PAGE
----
A diet high in fat, spending too much time on the couch with little or no exercise, lounging in the sun without protection are some things you know are bad for your health. There are other things however, that can increase your risk of health problems as well.
A US research has found that you are more likely to gain kilos if your friends are heavier. Having an obese friend means you have a 57 per cent chance of gaining weight, too – even if that friend doesn’t live anywhere near you.
What can you do: Instead of catching up for coffee or dinner, do something active – go for a walk, play tennis or go for a bike ride.
A study of 22,581 women found that women with A, B or AB blood groups had a 40 to 60 per cent increased risk of having ovarian cancer.
What can you do: Stop smoking, and eat a healthy diet and maintain a healthy weight. Check persistent symptoms such as abdominal or pelvic pain, bloating, needing to urinate often or urgently, and feeling full after eating a small amount.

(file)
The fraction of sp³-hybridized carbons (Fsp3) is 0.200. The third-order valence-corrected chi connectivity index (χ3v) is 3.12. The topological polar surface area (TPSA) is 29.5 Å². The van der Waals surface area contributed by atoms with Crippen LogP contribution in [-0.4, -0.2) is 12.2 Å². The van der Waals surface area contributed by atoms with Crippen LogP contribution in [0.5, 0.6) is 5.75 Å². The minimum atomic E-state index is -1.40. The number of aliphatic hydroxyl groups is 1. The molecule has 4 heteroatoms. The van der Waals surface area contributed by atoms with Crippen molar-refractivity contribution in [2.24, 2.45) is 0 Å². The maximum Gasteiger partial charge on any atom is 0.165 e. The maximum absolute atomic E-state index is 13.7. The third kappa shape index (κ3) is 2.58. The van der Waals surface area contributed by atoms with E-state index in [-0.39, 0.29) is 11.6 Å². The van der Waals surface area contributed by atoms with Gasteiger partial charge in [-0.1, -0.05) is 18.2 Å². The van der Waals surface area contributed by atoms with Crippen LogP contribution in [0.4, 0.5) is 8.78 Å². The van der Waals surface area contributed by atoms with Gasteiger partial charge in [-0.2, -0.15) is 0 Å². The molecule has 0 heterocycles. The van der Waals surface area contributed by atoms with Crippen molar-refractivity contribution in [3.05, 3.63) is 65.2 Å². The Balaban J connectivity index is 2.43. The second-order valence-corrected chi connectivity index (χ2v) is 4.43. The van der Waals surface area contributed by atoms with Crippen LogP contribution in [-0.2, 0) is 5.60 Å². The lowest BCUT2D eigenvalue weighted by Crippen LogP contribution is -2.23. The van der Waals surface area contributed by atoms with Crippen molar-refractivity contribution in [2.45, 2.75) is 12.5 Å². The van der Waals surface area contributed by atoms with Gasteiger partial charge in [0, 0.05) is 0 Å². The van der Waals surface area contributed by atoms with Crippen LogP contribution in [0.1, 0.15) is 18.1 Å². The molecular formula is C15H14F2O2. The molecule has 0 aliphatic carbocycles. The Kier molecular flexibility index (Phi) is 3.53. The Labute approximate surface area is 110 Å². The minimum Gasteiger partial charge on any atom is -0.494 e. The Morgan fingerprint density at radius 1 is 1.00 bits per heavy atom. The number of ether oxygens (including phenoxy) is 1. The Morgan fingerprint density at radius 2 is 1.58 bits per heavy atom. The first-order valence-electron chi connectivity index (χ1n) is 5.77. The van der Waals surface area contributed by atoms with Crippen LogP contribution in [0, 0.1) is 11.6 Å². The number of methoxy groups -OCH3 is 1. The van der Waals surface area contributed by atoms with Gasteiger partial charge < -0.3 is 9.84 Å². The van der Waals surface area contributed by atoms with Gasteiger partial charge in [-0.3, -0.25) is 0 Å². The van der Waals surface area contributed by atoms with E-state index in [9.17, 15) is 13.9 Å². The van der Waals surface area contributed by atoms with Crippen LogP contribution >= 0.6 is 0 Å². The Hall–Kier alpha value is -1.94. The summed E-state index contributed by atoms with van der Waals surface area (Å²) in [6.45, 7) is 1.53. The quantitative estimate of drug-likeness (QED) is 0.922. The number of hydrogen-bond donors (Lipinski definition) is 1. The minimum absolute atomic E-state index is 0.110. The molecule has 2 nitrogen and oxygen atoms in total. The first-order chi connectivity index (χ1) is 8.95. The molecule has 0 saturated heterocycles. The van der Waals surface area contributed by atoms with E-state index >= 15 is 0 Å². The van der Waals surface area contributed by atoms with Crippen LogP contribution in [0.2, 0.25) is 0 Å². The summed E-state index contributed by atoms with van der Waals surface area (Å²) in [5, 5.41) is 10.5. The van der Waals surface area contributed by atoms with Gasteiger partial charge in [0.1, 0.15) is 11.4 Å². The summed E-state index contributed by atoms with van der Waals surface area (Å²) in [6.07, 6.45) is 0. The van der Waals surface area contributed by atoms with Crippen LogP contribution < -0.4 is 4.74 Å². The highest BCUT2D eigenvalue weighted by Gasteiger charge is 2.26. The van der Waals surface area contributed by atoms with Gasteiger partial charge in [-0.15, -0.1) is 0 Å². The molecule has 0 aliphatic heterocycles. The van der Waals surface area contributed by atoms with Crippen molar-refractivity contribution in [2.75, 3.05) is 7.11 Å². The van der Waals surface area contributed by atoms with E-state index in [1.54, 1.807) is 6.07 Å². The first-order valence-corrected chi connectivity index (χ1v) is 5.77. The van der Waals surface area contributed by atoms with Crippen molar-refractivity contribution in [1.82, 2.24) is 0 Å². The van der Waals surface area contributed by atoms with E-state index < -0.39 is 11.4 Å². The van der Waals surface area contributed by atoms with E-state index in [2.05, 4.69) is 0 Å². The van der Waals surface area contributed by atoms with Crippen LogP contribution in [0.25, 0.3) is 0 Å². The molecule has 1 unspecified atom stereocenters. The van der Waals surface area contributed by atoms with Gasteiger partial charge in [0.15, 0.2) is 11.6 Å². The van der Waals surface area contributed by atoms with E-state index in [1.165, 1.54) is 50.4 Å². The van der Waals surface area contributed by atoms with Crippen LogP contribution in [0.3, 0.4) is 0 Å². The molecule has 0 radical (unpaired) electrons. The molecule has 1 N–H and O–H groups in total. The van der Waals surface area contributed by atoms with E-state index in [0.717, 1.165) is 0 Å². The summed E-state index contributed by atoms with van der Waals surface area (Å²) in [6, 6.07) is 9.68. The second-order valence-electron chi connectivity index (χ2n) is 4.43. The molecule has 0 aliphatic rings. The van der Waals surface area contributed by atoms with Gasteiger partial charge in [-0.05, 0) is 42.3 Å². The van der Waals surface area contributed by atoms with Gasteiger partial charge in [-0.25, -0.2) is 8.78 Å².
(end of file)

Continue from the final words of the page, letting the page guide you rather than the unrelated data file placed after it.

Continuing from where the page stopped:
Women with blood group O may find it harder to have a baby, a US study has found. The research measured women’s levels of follicle stimulating hormone (FSH), which indicates the quality and quantity of a woman’s eggs. An FSH reading over 10 suggests deteriorating egg numbers and quality, explains Dr Edward Nejat from Albert Einstein College of Medicine in New York and Yale University.
What can you do: After six months of trying for a baby, it’s good to have some basic investigations, say experts. Manage a healthy weight as obese women are 43 per cent less likely to become pregnant than healthy weight women, says a Dutch study.
You could be less likely to have a heart attack if you are blood group O. A US study of 20,000 people found those with a gene called ADAMTS7 are at greater risk of heart attack – but not if they’re blood group O.
What can you do: Not smoking is top of the list. It is also good to have your blood pressure and cholesterol level checked. An active lifestyle is also essential.
The pace of life today is highly stressful. The competition, work, family, peer pressure – all these can increase the risk of depression and anxiety.
What can you do: Make regular green exercise part of life. UK research found that spending five minutes in a green space, such as a park, lifts mood. Two out of three people in the study felt less depressed after exercising in a green space.
Text: Good Health, Bauer / Additional Reporting: Shenielle Aloysis